What about child support for children born out of wedlock in Washington State?

Generally speaking, in Washington State, when two unmarried parents have a child, custody defaults to the mother. However, if paternity is established for the father, his rights as a parent will hold equal weight in court. Until the court determines paternity, the child’s father doesn’t have any rights or responsibilities to the child, meaning no duty to pay child support or the right to enjoy custody or visitation with the child.

Once paternity is established, both parents will share the costs of raising their child. For example, the mother can seek court-ordered child support.

How long must child support be paid?

In most cases in Washington, child support comes to an end when the children in question turn 18-years-old or graduate from high school, whichever comes later. There are some circumstances where child support could continue longer. Child support is an area that we would explore in our pre-divorce consultations.

What conditions terminate child support payments?

In general, child support payments will continue until the child turns 18 or graduates from high school, whichever comes first. There may be exceptions that may come into play, such as your child legally declares him or herself an “emancipated minor” according to Washington State law, RCW 13.64.060. There are several stringent conditions that a minor child must meet to be qualified and adjudged by a court as an “emancipated minor”. One of the outcomes of achieving such status is that the “emancipated minor” is legally considered an adult. The parents of the child will no longer have to support the child financially. Child support is an area that we would explore in our pre-divorce consultations.

Psychological and Other Impacts of Divorce

In the brief question and answer section above, I’ve listed a number of common concerns about the changes that may come about as a result of your divorce, including your rights, property division, child custody, child support, and spousal support.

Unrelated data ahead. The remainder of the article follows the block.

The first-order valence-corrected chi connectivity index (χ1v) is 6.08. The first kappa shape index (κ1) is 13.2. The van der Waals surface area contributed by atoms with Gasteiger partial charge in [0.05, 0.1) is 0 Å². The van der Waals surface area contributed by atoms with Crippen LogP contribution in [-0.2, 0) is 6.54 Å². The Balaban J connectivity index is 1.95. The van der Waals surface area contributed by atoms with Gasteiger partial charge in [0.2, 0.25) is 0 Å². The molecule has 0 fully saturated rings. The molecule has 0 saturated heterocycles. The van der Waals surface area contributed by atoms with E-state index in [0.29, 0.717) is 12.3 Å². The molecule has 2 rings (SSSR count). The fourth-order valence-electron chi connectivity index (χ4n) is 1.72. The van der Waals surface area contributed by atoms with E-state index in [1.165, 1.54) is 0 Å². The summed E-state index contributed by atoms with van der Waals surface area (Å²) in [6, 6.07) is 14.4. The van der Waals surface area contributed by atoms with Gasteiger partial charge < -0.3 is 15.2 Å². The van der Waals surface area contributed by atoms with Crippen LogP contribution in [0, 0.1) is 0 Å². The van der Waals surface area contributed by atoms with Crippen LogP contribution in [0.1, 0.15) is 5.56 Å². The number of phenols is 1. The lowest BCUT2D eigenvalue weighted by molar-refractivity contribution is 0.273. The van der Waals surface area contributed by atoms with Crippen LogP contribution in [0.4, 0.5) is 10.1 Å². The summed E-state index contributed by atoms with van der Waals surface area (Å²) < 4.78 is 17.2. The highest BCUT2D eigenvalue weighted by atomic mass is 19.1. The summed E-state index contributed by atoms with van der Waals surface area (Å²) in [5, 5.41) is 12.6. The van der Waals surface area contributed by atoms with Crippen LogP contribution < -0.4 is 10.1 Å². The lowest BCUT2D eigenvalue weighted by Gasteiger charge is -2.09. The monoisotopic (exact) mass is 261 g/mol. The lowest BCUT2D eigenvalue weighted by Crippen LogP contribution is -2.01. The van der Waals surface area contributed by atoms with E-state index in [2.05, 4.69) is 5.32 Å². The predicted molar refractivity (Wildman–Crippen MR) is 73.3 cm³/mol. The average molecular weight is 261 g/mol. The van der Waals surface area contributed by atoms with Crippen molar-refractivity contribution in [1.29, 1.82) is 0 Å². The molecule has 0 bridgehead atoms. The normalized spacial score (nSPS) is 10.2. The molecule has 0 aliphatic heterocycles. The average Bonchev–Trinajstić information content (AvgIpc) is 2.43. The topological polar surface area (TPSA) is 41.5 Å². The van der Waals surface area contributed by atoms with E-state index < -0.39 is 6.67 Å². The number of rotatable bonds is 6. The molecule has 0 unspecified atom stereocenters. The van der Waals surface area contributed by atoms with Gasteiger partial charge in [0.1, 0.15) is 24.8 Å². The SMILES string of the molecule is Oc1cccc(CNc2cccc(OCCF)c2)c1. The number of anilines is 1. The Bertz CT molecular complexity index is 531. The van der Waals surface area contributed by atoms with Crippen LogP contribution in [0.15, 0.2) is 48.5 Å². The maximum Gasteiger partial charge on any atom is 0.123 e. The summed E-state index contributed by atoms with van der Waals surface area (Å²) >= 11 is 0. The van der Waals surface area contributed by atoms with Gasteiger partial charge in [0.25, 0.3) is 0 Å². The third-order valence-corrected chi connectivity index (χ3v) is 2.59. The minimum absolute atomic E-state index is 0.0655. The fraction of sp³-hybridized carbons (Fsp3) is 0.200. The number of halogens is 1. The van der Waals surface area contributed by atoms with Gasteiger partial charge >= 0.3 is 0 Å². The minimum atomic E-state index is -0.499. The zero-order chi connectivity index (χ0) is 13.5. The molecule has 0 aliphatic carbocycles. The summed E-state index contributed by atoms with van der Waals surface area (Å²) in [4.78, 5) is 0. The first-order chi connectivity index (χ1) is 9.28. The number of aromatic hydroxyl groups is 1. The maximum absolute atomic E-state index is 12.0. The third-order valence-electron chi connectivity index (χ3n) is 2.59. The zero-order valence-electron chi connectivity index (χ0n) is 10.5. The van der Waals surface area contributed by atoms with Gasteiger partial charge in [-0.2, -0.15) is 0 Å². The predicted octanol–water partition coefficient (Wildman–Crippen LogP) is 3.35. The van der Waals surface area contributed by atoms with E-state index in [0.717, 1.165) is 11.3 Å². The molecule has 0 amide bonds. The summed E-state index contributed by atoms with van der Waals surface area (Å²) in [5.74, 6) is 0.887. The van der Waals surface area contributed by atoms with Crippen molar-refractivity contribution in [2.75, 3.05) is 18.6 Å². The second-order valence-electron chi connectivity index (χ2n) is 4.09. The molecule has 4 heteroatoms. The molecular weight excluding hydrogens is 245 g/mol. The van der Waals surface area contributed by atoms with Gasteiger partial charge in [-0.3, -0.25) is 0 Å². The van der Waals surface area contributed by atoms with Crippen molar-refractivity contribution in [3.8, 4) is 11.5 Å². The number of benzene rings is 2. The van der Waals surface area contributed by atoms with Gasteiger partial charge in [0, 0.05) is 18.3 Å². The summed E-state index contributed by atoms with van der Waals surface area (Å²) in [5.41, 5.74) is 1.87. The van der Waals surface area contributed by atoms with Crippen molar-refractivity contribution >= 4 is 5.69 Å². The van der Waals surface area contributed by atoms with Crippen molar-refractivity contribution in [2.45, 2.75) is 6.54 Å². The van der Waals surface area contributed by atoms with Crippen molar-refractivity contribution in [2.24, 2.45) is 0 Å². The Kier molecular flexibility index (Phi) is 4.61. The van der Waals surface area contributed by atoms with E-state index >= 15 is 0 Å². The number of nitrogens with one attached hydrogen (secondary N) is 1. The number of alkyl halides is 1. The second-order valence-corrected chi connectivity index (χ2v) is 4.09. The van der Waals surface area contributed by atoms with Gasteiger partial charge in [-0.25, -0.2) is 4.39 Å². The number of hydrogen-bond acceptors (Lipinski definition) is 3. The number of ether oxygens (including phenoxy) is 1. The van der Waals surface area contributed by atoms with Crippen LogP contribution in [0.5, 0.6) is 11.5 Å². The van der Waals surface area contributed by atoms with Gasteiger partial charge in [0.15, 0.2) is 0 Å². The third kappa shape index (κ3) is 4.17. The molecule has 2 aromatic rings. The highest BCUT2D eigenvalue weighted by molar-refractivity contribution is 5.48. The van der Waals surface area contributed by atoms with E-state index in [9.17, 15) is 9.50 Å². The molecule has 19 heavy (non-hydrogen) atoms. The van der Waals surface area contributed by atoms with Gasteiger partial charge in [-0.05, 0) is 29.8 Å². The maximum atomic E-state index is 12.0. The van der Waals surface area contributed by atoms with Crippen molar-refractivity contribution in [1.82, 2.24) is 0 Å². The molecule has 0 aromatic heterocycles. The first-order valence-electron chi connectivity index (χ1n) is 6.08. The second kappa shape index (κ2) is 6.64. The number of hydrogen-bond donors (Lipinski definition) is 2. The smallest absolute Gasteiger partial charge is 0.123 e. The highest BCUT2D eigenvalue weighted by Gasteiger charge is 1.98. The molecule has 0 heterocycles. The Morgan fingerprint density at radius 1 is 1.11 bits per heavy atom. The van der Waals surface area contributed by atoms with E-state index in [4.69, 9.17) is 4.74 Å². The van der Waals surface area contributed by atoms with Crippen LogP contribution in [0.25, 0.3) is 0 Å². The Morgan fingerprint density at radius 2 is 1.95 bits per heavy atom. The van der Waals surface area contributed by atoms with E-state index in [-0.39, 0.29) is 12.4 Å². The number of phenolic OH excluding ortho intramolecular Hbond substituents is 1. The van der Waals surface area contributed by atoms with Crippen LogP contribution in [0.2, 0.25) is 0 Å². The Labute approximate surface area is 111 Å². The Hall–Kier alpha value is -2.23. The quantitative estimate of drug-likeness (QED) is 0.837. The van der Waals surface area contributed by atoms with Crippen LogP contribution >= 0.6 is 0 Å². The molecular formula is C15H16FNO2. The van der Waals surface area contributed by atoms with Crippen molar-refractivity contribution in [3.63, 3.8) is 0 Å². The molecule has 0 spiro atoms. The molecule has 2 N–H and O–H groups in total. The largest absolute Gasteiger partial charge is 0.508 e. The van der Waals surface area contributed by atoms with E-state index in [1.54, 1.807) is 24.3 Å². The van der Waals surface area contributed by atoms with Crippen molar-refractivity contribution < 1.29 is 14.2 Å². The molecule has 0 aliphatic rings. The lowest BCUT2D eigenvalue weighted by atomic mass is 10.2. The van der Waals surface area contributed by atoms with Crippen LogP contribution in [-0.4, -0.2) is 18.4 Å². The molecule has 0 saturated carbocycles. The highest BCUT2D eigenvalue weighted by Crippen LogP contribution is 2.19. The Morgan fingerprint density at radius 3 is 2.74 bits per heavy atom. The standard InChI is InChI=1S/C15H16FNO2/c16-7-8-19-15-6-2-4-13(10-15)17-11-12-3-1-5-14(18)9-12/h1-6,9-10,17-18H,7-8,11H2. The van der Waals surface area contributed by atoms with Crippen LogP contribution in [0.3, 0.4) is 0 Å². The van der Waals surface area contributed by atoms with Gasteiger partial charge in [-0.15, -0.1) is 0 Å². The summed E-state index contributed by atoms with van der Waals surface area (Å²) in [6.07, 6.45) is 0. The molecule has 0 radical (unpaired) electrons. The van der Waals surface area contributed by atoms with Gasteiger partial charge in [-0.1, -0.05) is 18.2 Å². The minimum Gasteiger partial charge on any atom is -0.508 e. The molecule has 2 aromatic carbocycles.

However, these are not the only effects of divorce that spouses in Washington State will contend with. There are various emotions and other psychological issues and changes that you should be prepared to deal with. While my practice does not include psychiatry, there are several resources, including books and web sites, that I can recommend to you as places to start as you prepare yourself mentally for divorce in Washington State.

As we proceed with filing your divorce, it may be difficult to avoid feelings of guilt, anger, depression, and other negative emotions during negotiations and divorce proceedings that may cause you to be either too generous or too negative to achieve a positive outcome. While I will try to guide you to make the best settlement in the interest of you, your spouse, and your children, if any, you need to prepare yourself for the experience that you’re about to undergo in the coming years. As we move through your pre-divorce consultations and into filing the case itself, I’ll share some of those resources I’ve encountered in my experience.

Representation You Can Trust

Testimonials from Our Clients

Professionalism, Quality, Responsiveness, Value

Mr. MaGee is a great advocate! I was feeling discouraged and defeated in my family law case. When I found MaGee he got me off my friend's couch and back into my own home. Amazing how many rights you have as a father if you only knew how to exercise them like Mr. MaGee does on your behalf. Went from hopeless to expecting a better outcome in a short period of time. Don't give up! Call Mr. MaGee to fight on your behalf. Highly recommended.
- M James, Family Law, from Google


James Magee is a great lawyer! Easy to work with!
- W Bauer, from Google

James Magee and his staff were professional and helpful through this difficult process. I would recommend him for anyone thinking about filing.

R Sherk, from Google


Mr. MaGee and his staff were helpful and we were able to complete the bankruptcy process successfully.

- D. Garrand, from Google

...Very pleased with the service we received on this difficult moment we went thru. I will recommend the office of Mr. MaGee.
- D. Perez, from Google

James MaGee, Attorney
Representation You Can Trust James MaGee offers his clients legal representation in matters of family law and bankruptcy in Washington state.
1426 Pioneer Way
Moses Lake, WA 98837
Phone: (509) 793-3974